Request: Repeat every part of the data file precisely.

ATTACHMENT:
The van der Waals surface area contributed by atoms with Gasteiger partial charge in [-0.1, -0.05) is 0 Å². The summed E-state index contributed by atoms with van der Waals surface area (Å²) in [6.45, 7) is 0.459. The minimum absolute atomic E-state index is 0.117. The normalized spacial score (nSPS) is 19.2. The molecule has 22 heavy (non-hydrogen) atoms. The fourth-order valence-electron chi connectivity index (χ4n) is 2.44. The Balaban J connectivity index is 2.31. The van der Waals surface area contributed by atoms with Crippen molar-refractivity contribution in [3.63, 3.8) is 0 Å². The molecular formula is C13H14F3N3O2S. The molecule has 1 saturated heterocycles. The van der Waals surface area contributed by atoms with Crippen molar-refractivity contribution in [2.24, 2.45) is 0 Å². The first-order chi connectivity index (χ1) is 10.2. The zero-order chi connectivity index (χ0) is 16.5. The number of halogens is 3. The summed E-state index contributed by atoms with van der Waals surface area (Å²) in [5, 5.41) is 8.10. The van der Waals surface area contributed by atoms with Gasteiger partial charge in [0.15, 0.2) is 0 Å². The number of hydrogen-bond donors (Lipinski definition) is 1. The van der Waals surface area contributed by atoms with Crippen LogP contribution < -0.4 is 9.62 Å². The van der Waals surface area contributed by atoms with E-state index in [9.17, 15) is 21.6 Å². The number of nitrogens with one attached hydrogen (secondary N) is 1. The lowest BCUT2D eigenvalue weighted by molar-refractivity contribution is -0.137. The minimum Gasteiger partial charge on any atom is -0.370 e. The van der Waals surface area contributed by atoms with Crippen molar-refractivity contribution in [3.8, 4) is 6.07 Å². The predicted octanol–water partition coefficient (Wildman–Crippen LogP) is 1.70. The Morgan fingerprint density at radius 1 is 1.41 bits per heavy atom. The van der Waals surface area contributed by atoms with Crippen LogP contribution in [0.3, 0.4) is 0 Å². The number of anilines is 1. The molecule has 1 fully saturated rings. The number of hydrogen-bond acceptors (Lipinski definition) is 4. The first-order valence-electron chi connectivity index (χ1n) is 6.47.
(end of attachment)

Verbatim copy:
The van der Waals surface area contributed by atoms with Gasteiger partial charge in [-0.1, -0.05) is 0 Å². The summed E-state index contributed by atoms with van der Waals surface area (Å²) in [6.45, 7) is 0.459. The minimum absolute atomic E-state index is 0.117. The normalized spacial score (nSPS) is 19.2. The molecule has 22 heavy (non-hydrogen) atoms. The fourth-order valence-electron chi connectivity index (χ4n) is 2.44. The Balaban J connectivity index is 2.31. The van der Waals surface area contributed by atoms with Crippen molar-refractivity contribution in [3.63, 3.8) is 0 Å². The molecular formula is C13H14F3N3O2S. The molecule has 1 saturated heterocycles. The van der Waals surface area contributed by atoms with Crippen molar-refractivity contribution in [2.24, 2.45) is 0 Å². The first-order chi connectivity index (χ1) is 10.2. The zero-order chi connectivity index (χ0) is 16.5. The number of halogens is 3. The summed E-state index contributed by atoms with van der Waals surface area (Å²) in [5, 5.41) is 8.10. The van der Waals surface area contributed by atoms with Gasteiger partial charge in [0.15, 0.2) is 0 Å². The number of hydrogen-bond donors (Lipinski definition) is 1. The van der Waals surface area contributed by atoms with Crippen LogP contribution < -0.4 is 9.62 Å². The van der Waals surface area contributed by atoms with E-state index in [9.17, 15) is 21.6 Å². The number of nitrogens with one attached hydrogen (secondary N) is 1. The lowest BCUT2D eigenvalue weighted by molar-refractivity contribution is -0.137. The minimum Gasteiger partial charge on any atom is -0.370 e. The van der Waals surface area contributed by atoms with Crippen molar-refractivity contribution in [3.8, 4) is 6.07 Å². The predicted octanol–water partition coefficient (Wildman–Crippen LogP) is 1.70. The Morgan fingerprint density at radius 1 is 1.41 bits per heavy atom. The van der Waals surface area contributed by atoms with Crippen LogP contribution in [0.3, 0.4) is 0 Å². The number of anilines is 1. The molecule has 1 fully saturated rings. The number of hydrogen-bond acceptors (Lipinski definition) is 4. The first-order valence-electron chi connectivity index (χ1n) is 6.47.